|(c) 2011 Air Transport Association|
The Air Transport Association, the industry trade organization for leading U.S. airlines, urged the European Court of Justice (ECJ), to call for the European Union application of an Emissions Trading Scheme (ETS) to be dismissed and declared illegal. United Continental and American Airlines also joined the challenge. The ATA questioned the EU's right to regulate U.S. carriers.
The ATA, which brought the action on behalf of all of its members, said in its argument that aviation greenhouse gas (GHG) emissions should be regulated on a global sectoral basis and that unilateral action by any country or group of countries violates international law.
The ATA said, “If the EU ETS regime implemented an international agreement agreed by third countries, as well as by the EU, we would not be here today. ATA challenges EU ETS because it is a unilateral measure, which has not been agreed by countries outside the EU, yet nevertheless applies EU law to third country carriers in third country airspace.”
In applying the trading scheme to non-EU airlines, the ATA said the EU is violating customary international law and several treaty provisions in the Convention on International Civil Aviation (commonly referred to as the “Chicago Convention”), which dictates that countries have sovereignty over the airlines in their own airspace.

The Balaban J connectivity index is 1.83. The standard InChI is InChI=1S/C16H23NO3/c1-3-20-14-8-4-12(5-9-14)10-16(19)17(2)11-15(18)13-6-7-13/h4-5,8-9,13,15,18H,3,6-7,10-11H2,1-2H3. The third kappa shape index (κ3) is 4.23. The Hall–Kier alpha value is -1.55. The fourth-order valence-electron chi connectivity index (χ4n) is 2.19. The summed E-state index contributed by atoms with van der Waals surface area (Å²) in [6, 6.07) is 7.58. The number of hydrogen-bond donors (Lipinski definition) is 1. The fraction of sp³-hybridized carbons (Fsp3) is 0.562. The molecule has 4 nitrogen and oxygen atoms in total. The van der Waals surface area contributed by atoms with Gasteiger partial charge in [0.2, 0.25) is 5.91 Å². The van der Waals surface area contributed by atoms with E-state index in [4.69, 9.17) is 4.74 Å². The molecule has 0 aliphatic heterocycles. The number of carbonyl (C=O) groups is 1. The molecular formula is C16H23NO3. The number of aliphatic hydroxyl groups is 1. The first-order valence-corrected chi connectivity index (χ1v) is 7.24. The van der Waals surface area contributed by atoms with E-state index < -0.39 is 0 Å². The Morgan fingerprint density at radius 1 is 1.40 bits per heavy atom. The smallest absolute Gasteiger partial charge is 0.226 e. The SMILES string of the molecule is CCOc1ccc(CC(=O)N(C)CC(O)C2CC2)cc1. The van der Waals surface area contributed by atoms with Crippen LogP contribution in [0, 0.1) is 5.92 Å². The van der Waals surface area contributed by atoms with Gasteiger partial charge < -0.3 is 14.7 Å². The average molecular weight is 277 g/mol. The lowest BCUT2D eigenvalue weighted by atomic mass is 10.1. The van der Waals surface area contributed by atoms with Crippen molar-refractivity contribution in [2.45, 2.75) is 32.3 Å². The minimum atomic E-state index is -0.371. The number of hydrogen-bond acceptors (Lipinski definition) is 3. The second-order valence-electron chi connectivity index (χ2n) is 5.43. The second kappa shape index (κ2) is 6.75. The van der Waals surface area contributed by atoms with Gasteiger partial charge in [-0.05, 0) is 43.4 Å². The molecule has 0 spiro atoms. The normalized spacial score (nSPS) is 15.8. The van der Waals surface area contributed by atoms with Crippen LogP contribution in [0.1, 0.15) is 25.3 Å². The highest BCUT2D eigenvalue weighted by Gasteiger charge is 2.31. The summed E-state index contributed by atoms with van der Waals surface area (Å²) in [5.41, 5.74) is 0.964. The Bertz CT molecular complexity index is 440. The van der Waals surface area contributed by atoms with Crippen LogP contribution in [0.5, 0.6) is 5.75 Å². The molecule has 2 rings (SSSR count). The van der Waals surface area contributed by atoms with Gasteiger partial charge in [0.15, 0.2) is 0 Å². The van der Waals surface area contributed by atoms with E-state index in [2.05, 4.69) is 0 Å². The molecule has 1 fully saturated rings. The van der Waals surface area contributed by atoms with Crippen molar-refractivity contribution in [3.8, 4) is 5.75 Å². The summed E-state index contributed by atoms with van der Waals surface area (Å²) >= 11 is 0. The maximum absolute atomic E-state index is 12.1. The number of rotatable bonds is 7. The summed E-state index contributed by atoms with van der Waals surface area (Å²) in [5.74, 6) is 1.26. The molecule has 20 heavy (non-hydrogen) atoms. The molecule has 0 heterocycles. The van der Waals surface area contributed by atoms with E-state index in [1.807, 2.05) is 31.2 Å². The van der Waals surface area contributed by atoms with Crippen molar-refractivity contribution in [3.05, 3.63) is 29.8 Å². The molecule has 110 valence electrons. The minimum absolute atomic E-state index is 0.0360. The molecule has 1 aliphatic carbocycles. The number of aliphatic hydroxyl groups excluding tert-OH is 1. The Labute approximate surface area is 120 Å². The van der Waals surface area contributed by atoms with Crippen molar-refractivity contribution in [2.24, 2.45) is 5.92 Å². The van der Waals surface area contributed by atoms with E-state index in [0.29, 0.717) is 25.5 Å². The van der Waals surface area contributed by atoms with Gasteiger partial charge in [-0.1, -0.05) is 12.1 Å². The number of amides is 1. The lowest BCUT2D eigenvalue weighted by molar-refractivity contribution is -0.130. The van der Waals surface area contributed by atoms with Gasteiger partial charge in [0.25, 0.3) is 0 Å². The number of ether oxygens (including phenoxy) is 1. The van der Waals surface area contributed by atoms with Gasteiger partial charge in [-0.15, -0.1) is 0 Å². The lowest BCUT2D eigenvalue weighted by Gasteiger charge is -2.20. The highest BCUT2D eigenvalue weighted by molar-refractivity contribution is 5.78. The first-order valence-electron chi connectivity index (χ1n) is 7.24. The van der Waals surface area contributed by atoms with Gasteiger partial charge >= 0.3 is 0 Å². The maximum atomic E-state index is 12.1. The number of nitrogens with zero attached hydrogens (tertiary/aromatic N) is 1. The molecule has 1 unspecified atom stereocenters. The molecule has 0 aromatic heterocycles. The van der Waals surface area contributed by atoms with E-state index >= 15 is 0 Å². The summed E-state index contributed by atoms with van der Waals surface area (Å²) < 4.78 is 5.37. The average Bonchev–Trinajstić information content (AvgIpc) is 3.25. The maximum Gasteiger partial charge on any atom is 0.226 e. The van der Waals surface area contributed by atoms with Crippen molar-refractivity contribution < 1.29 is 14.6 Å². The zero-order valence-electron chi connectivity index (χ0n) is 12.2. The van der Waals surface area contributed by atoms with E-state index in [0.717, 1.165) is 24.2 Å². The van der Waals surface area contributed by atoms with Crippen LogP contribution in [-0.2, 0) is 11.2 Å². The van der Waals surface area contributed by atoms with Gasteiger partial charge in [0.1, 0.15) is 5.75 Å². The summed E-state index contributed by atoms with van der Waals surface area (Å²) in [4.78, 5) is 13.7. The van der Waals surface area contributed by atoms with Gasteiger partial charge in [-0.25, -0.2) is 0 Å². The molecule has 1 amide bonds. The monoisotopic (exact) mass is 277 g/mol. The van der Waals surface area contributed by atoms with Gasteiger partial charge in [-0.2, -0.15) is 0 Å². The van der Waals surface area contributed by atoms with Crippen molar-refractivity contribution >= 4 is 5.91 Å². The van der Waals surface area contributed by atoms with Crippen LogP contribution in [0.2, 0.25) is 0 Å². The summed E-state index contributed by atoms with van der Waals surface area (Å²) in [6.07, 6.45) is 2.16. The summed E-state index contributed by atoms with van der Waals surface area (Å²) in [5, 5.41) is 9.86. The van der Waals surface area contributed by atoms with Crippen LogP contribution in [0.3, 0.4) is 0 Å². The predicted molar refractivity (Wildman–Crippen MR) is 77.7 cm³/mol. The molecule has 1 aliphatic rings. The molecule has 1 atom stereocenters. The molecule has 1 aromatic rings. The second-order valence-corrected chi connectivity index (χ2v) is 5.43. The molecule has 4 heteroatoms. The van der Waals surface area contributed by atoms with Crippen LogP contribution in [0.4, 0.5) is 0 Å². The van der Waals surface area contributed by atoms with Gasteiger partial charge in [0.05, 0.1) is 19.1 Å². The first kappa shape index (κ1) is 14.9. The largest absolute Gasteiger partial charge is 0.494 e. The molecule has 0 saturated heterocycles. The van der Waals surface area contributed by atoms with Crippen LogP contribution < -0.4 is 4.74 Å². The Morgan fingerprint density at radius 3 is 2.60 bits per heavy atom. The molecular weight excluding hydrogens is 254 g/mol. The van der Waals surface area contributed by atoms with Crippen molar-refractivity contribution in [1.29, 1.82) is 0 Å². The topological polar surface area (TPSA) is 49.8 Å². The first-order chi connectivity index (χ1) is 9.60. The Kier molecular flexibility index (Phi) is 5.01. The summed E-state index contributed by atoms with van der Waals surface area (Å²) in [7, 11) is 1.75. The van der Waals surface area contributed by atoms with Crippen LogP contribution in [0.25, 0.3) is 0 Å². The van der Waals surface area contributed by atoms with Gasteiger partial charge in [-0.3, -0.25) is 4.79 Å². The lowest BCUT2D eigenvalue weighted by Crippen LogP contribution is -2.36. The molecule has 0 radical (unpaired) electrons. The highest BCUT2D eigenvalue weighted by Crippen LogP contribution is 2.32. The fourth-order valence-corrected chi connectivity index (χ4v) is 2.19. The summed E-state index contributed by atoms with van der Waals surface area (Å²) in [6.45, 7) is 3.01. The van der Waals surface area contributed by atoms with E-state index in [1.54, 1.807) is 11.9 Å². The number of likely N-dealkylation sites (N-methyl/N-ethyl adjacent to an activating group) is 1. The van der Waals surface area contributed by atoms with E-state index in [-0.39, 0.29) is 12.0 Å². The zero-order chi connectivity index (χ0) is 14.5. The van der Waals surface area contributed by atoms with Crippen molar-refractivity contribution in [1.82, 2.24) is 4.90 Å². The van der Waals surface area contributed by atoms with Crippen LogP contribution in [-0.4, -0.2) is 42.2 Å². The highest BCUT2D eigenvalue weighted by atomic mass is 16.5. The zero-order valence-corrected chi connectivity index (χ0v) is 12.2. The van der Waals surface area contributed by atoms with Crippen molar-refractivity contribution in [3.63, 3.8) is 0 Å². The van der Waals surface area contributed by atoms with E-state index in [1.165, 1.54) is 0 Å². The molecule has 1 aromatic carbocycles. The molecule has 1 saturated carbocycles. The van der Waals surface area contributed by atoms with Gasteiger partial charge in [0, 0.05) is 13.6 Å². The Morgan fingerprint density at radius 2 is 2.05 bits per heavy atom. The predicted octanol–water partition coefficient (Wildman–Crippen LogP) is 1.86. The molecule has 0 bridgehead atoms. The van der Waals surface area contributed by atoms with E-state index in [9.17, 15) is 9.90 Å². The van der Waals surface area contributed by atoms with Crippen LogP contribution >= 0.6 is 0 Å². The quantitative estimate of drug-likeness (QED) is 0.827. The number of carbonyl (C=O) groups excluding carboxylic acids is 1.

As proposed, the EU ETS provisions would regulate an entire flight from across the United States to the EU, even though the flight would be in EU airspace for only a tiny fraction of the journey.
The ATA reaffirmed that its members are committed to continuing their strong record of fuel efficiency and GHG emissions savings.
"ATA and its member airlines are dedicated to developing commercially viable, environmentally friendly alternative jet fuel and working with manufacturers on advanced airframe and engine technologies. Additionally, ATA continues to urge the U.S. government to modernize the air traffic control system to improve efficiencies and reduce emissions."
The high court is expected to issue a ruling by the end of 2011 or early 2012.